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20-02-2013 | Internal medicine | Article

Size isn’t everything when it comes to organic tomatoes


Free abstract

medwireNews: Research shows that while organic tomatoes are smaller than fruits grown using nonorganic methods, they are more healthy for consumers with significantly higher levels of vitamin C and plant phenols.

These findings support those of previous research showing that organic fruits such as tomatoes and strawberries have greater antioxidant content and activity than nonorganic fruits.

As reported in PLoS ONE, Raquel Miranda (Universidade Federal do Ceará, Brazil) and colleagues compared physical and chemical characteristics of immature, mature, and ripe tomatoes grown on organic and conventional nonorganic farms in Brazil.

At commercial maturity, organic tomatoes had a significantly greater mean vitamin C content (220.5 vs 175.3 mg/kg) and total phenolic content (508.3 vs 299.8 mg of galic acid equivalents per kg tomato) than those grown conventionally.

Organic tomatoes also had a higher level of yellow flavonoids when ripe than conventional tomatoes (43.7 vs 25.7 mg/kg) and a higher level of activity of the antioxidant superoxide dismutase both when mature and ripe (77.05 vs 47.38 units of activity [UA] per mg of protein [p] when mature, 121.76 vs 22.27 UA g/mg per p when ripe) than nonorganic fruit.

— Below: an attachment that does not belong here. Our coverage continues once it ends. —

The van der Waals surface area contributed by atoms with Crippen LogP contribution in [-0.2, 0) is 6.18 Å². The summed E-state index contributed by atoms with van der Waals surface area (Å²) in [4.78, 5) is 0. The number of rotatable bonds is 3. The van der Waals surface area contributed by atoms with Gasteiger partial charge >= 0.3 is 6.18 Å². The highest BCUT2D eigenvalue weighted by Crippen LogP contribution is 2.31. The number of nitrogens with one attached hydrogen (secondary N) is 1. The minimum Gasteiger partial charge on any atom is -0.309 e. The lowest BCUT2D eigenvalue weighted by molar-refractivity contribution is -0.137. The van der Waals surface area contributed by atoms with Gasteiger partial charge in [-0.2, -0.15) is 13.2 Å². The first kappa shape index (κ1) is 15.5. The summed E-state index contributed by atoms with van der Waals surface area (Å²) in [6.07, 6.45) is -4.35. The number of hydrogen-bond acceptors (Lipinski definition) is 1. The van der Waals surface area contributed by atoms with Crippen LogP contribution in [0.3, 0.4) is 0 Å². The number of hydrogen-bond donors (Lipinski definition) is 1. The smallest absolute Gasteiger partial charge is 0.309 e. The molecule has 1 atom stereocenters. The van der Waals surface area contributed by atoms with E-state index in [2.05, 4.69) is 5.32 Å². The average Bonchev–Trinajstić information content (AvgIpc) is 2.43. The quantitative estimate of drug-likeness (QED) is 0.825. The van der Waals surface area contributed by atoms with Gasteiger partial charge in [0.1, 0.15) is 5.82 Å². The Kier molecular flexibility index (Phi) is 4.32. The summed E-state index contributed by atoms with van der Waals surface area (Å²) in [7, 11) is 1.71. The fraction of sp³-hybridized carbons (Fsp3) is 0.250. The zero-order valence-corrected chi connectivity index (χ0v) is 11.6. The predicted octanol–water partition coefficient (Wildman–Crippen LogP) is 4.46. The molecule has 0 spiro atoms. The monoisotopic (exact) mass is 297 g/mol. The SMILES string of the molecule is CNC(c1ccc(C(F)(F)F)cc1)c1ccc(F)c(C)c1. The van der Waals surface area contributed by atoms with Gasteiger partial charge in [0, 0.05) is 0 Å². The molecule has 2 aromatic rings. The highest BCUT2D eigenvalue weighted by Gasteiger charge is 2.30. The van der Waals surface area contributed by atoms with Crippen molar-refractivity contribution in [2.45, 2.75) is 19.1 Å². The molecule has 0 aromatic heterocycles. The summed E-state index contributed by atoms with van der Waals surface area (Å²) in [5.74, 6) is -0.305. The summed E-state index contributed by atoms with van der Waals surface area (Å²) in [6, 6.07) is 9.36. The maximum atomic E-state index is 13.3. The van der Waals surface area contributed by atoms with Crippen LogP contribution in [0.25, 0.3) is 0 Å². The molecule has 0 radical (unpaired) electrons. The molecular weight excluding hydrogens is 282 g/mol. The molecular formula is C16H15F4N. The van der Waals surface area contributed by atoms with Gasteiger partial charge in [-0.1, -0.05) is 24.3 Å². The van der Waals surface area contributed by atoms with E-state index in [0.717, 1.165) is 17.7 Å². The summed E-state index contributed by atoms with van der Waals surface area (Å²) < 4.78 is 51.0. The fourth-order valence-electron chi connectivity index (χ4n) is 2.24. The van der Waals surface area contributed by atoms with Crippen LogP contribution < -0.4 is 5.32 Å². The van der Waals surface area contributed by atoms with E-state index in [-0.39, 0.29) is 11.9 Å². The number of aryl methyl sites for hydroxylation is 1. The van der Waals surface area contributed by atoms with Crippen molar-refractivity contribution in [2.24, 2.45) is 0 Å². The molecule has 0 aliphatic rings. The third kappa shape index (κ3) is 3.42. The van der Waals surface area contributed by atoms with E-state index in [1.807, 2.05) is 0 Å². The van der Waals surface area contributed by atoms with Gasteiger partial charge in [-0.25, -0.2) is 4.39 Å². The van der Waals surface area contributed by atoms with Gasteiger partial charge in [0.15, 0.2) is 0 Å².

There has been some debate about the health benefits of plant phenols, but many studies have shown that they help stimulate antioxidant activity, for example, through activation of the human transcription factor NFE2L2 (nuclear factor [erythroid-derived 2]-like 2). This in turn can help suppress related disease processes such as carcinogenesis.

The researchers note that the organic tomatoes were considerably smaller than those grown nonorganically, which they believe may be due to increased oxidative stress on the plants due to the farming system.

Miranda and team concede that more research is needed to more accurately determine the effects of organic farming on the nutritional properties of fruit and vegetables.

However, "our work clearly demonstrates that tomato fruits from organic farming have indeed a smaller size and mass than fruits from conventional growing systems, but also a substantially better quality in terms of concentrations in soluble solids and phytochemicals such as vitamin C and total phenolic compounds," they write.

"Our observations suggest that, at least for fruit and vegetable production, growers should not systematically try to reduce stress to maximize yield and fruit size, but should accept a certain level of stress as that imposed by organic farming with the objective of improving certain aspects of product quality."

By Helen Albert, Senior medwireNews Reporter